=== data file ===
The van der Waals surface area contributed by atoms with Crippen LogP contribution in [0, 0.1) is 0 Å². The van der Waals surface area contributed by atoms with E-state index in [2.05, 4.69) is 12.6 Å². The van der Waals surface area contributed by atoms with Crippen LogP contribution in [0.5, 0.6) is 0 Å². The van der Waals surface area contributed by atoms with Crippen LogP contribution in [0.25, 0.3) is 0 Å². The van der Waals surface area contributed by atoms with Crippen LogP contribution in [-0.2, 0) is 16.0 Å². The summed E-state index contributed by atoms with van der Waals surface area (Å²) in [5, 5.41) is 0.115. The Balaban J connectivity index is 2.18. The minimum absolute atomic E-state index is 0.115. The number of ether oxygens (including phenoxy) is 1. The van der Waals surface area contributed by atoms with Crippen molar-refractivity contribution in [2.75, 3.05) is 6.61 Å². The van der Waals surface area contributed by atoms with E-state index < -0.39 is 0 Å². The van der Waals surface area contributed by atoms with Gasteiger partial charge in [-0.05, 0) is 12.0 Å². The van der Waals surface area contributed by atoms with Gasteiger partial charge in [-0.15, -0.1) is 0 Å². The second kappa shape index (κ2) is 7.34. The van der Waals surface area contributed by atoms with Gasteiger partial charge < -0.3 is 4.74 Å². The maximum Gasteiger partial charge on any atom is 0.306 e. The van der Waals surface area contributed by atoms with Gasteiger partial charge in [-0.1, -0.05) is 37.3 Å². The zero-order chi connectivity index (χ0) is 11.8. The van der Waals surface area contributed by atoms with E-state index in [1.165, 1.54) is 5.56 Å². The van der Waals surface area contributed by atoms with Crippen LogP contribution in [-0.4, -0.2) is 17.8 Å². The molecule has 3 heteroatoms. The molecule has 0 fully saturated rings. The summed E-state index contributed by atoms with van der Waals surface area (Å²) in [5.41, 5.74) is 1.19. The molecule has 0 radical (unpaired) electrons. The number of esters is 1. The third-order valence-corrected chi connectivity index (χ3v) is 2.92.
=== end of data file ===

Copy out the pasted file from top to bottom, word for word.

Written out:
The van der Waals surface area contributed by atoms with Crippen LogP contribution in [0, 0.1) is 0 Å². The van der Waals surface area contributed by atoms with E-state index in [2.05, 4.69) is 12.6 Å². The van der Waals surface area contributed by atoms with Crippen LogP contribution in [0.5, 0.6) is 0 Å². The van der Waals surface area contributed by atoms with Crippen LogP contribution in [0.25, 0.3) is 0 Å². The van der Waals surface area contributed by atoms with Crippen LogP contribution in [-0.2, 0) is 16.0 Å². The summed E-state index contributed by atoms with van der Waals surface area (Å²) in [5, 5.41) is 0.115. The Balaban J connectivity index is 2.18. The minimum absolute atomic E-state index is 0.115. The number of ether oxygens (including phenoxy) is 1. The van der Waals surface area contributed by atoms with Crippen molar-refractivity contribution in [2.75, 3.05) is 6.61 Å². The van der Waals surface area contributed by atoms with E-state index < -0.39 is 0 Å². The van der Waals surface area contributed by atoms with Gasteiger partial charge in [-0.05, 0) is 12.0 Å². The van der Waals surface area contributed by atoms with Gasteiger partial charge in [-0.15, -0.1) is 0 Å². The second kappa shape index (κ2) is 7.34. The van der Waals surface area contributed by atoms with Gasteiger partial charge < -0.3 is 4.74 Å². The maximum Gasteiger partial charge on any atom is 0.306 e. The van der Waals surface area contributed by atoms with Gasteiger partial charge in [-0.1, -0.05) is 37.3 Å². The zero-order chi connectivity index (χ0) is 11.8. The van der Waals surface area contributed by atoms with E-state index in [1.165, 1.54) is 5.56 Å². The van der Waals surface area contributed by atoms with Crippen LogP contribution in [-0.4, -0.2) is 17.8 Å². The molecule has 3 heteroatoms. The molecule has 0 fully saturated rings. The summed E-state index contributed by atoms with van der Waals surface area (Å²) in [5.41, 5.74) is 1.19. The molecule has 0 radical (unpaired) electrons. The number of esters is 1. The third-order valence-corrected chi connectivity index (χ3v) is 2.92.